Seen by some analysts as an alternative to the mainframe, Enterprise 10000 from Sun Microsystems Inc., of Palo Alto, Calif., walked away with top honors in the server category of Datamation's 1998 Product of the Year poll.
The Enterprise 10000 server offers businesses a mainframe alternative in a UNIX OLTP box, with many advantages, says analyst Dave Vellante, of Framingham, Mass.-based International Data Corp. "The machine is fast, and customer benefits include making it easy for companies to consolidate application resources, easy management, and cost savings," he says.
The Enterprise 10000 server, also known as Starfire, was designed for large-scale, mission-critical applications. The foundation of the Enterprise 10000 is Sun's Dynamic System Domain architecture, which was designed for enterprise scalability--IT managers can add processors, memory, and I/O. The Starfire utilizes the Gigaplane-XB interconnect, which is designed for fast, uniform, conflict-free memory access and is suitable for transaction processing, data warehousing, decision support, LAN consolidation, and file serving, according to company statements.
Redundancy is great/Redundancy is great
Last year, the Center for High Performance Computing at the University of Utah purchased an Enterprise 10000 server that is used for research and heavy number-crunching. According to Tim Ma, system administrator, the main feature that made the Enterprise 10000 attractive was redundancy. "We can take down various portions of the machine without impacting the entire machine," says Ma, in Salt Lake City. For mission-critical applications, up-time is everything, he adds.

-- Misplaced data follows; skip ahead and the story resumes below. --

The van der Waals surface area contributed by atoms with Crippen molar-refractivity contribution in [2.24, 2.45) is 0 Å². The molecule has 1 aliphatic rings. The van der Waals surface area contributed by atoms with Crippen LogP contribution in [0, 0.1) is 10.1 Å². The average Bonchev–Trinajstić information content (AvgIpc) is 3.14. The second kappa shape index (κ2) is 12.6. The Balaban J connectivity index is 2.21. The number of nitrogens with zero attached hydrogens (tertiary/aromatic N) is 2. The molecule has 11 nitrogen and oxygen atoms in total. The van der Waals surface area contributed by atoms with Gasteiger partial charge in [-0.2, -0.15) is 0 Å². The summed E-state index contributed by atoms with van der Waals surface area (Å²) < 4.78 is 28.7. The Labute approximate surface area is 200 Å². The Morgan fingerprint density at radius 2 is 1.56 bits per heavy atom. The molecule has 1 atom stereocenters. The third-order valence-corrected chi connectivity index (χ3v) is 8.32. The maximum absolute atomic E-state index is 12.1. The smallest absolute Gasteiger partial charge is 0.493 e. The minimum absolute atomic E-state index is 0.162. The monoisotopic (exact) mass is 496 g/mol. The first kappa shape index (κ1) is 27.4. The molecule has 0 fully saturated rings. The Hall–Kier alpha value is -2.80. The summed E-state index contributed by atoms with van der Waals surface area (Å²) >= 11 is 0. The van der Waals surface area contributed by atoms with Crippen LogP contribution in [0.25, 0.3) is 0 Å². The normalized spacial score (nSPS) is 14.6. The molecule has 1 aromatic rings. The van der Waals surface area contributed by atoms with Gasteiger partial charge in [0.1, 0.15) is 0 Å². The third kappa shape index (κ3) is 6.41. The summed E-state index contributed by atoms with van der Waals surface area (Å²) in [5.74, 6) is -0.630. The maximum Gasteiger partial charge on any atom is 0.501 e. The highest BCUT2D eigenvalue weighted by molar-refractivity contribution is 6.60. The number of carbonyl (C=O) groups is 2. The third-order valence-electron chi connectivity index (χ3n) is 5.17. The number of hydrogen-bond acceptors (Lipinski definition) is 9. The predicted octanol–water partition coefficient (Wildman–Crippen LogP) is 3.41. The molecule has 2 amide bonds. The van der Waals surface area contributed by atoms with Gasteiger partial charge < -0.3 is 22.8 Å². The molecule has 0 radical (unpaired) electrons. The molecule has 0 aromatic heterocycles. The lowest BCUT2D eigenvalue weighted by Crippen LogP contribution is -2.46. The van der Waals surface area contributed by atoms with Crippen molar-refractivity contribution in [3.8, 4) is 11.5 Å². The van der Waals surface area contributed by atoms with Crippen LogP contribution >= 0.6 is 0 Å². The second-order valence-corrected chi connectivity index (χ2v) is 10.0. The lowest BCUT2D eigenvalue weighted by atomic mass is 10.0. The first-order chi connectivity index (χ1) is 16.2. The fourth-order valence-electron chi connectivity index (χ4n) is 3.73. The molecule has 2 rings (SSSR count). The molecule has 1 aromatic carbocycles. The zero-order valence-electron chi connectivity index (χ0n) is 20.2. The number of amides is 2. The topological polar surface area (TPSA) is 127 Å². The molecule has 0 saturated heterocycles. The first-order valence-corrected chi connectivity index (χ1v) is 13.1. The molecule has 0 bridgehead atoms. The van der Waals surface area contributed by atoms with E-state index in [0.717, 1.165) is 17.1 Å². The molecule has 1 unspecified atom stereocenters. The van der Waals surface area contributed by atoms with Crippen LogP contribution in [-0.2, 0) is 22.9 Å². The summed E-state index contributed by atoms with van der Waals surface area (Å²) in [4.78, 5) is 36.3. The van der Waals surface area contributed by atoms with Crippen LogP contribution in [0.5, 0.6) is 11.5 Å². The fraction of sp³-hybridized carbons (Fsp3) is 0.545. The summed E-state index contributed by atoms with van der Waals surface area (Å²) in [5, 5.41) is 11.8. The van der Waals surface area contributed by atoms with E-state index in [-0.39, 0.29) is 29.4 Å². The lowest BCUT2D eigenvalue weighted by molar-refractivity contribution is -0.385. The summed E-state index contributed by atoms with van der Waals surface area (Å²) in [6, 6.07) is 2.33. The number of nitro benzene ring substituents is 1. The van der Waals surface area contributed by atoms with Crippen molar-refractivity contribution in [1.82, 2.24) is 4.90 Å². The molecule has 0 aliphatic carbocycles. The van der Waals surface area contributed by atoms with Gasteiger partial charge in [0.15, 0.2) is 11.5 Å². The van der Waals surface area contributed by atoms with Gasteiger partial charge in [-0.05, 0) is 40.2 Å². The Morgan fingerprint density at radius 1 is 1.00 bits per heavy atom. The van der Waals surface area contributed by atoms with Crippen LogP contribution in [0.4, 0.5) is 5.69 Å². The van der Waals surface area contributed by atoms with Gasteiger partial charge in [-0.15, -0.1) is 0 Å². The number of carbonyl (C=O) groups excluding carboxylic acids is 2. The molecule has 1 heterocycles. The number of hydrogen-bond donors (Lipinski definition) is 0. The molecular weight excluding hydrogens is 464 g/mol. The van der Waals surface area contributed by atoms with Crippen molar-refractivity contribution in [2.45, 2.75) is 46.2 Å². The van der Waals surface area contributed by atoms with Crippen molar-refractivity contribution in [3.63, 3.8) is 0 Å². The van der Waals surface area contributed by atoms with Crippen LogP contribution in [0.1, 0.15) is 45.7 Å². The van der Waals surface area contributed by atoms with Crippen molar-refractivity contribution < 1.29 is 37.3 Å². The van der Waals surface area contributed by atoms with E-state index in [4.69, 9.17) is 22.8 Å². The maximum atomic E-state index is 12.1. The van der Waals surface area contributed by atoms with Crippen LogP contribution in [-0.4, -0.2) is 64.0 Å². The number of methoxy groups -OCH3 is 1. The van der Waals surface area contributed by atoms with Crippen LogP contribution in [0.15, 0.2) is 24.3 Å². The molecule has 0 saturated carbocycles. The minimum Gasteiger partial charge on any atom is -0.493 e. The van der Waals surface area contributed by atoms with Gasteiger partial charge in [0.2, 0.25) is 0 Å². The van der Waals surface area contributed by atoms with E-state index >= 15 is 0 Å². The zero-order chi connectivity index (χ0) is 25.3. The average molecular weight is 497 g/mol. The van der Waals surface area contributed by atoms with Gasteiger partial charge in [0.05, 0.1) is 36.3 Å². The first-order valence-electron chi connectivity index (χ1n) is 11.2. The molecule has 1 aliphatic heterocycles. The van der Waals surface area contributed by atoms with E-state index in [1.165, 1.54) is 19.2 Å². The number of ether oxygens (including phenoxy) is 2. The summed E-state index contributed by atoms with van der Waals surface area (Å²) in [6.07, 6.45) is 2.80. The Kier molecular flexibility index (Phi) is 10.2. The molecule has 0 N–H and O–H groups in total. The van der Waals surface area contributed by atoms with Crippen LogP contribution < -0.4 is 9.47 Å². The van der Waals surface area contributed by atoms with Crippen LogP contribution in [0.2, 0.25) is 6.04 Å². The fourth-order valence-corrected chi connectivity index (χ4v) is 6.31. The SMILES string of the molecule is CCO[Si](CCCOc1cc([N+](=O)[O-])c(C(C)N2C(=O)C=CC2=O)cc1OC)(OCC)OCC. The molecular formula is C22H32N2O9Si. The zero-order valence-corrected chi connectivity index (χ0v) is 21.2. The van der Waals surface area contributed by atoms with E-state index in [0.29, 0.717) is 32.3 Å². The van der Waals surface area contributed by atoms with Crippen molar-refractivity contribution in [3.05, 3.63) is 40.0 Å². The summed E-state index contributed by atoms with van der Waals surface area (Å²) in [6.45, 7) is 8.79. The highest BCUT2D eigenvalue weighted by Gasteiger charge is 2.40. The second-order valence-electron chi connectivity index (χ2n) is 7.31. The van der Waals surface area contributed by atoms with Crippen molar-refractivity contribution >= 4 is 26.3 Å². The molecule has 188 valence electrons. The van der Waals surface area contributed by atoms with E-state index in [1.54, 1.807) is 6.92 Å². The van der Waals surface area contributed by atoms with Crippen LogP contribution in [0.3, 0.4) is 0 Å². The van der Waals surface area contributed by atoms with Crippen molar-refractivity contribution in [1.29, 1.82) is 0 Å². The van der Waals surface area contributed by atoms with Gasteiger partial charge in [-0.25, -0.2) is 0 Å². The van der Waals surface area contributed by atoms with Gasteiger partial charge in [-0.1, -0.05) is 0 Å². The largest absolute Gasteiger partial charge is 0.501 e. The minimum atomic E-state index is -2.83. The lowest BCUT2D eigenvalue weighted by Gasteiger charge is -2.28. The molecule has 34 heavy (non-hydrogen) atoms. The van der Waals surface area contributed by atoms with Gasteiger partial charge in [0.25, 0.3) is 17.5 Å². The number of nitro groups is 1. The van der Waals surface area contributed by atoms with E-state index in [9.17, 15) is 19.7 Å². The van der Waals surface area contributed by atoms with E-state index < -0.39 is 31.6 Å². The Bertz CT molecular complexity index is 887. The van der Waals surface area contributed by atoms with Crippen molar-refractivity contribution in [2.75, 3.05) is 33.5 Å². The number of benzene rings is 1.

Prior to purchasing the Enterprise 10000, the center relied on an IBM/AIX system. Moving to a Sun platform gave the university a scalable, upgradable, and reliable solution, Ma says. The current configuration of the server--six processor boards--utilizes less than half of the system's capacity, which is 16 system boards, so the center has plenty of room to grow.
The university's Administrative Computing Services, known as ACS, also has adopted the Enterprise 10000 server platform to ensure that the entire campus runs smoothly. Long-term scalability was the key feature in ACS' selection of the high-end Sun server platform instead of an IBM mainframe, according to ACS officials.
Lynn Haber reports on IT and business technology issues from Norwell, Mass. She can be reached at firstname.lastname@example.org.